Tuscaloosa natives band together to form southern rock duo

Francie Johnson

Tuscaloosa band Shod Shirby has a typical five-part lineup, comprised of a vocalist, guitarist, bassist, drummer and pianist. What’s not so typical is that all five of these positions are fulfilled by only two people.

“We really wanted to see what our limits are and how far the two of us can go,” said Dustin Grammer, the band’s guitarist and bassist. “We just want to see how far, as two guys, we can push things.”

Grammer and Trent Parker, the band’s vocalist, pianist and drummer, have lived in Tuscaloosa their entire lives. The two friends formed Shod Shirby in August 2012.

“We’ve been playing since we were about 10 years old,” Parker said. “We’ve always been around music together, but we’ve never actually played in a band together until late last year.”

Shod Shirby’s first release, a self-titled, six-song EP, dropped on Feb. 5. Parker and Grammer recorded all of the vocals and instrumentals for the EP, except for the song “Not Today,” which features Grammer’s wife, Erica Grammer, on backup vocals.

Throughout the recording process, Grammer and Parker faced the challenge of creating a full-band sound with just two people.

“We were having to learn recording equipment we weren’t familiar with,” Parker said. “It was hard mixing the sound; the whole thing was just difficult.”

To create the illusion of a full band in their EP, Grammer and Parker first recorded the different vocals and instrumentation of each song individually, and then they layered the tracks to form the final songs. This process was repeated for every song on the EP.

The band has encountered other obstacles in addition to recording, such as gaining exposure in the small town of Tuscaloosa.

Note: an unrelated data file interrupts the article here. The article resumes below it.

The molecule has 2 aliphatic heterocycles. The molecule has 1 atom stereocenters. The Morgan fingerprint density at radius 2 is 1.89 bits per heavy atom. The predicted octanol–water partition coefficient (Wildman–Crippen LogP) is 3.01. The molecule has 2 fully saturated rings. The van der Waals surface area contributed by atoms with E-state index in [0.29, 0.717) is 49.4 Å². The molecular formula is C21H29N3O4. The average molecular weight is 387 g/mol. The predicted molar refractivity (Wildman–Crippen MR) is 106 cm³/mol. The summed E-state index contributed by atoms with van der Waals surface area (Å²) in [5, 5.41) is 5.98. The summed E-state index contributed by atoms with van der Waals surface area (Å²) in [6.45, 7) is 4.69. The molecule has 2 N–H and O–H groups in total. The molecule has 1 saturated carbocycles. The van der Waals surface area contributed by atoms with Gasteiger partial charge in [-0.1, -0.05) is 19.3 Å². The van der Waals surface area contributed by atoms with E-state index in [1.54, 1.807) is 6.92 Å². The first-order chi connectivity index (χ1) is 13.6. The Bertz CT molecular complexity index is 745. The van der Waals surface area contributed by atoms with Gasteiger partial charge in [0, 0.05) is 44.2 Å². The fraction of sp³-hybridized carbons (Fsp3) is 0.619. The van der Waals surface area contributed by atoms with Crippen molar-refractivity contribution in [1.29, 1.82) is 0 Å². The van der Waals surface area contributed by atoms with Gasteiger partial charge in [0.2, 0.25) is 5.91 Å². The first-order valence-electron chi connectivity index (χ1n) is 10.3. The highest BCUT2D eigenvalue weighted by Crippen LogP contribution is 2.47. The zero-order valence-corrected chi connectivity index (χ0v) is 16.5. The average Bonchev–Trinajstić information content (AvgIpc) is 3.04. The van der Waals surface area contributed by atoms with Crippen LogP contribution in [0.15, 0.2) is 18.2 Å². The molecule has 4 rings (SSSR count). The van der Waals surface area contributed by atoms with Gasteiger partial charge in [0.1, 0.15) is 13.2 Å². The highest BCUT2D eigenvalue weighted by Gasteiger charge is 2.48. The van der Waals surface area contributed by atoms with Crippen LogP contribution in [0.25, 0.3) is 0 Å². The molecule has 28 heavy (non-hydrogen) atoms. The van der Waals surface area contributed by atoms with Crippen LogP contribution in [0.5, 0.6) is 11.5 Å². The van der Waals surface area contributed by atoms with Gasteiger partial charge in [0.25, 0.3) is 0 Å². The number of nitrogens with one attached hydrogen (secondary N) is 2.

“As opposed to doing cover songs or playing things that are more familiar, it’s harder to get more attention when you’re writing your own songs,” Grammer said. “It’s not something people can just hear around town or pick up on the radio everyday.”

Parker and Grammer try to distinguish themselves from other Tuscaloosa bands by creating a sound that is purely their own. Shod Shirby has a predominantly Southern-rock vibe, but the band incorporates a variety of influences into its music, refusing to be classified as simply one genre.

“We want to be different,” Parker said. “We’re a little tired of hearing the same things around town. We want to do it in our own way.”

Grammer and Parker draw musical inspiration from their own life experiences, aiming to write music that their audience can identify with. They wrote a not-yet-released track entitled “Down Rains the Fire,” as a tribute to the United States Military. This is a topic that hits close to home for Grammer, a member of the Navy Reserve.

“If you take a regular person, [someone who] just puts on their boots and goes to work, that’s who we want to relate to,” Parker said. “[We want to relate to] people who make the sacrifices.”

“Down Rains the Fire” will be a part of Shod Shirby’s upcoming album, “Driftwood,” which the band expects to release in late spring or early summer.

The two band members agree that Shod Shirby hasn’t been an easy project, but the music itself provides all the motivation they need to keep going.

“We want to reach people, just put a smile on somebody’s face or put a tune in their head,” Parker said. “We really like playing, we really like music, and when you love doing something that much, you might as well do it.”

For more information about Shod Shirby, visit the band’s Facebook page at facebook.com/ShodShirby.

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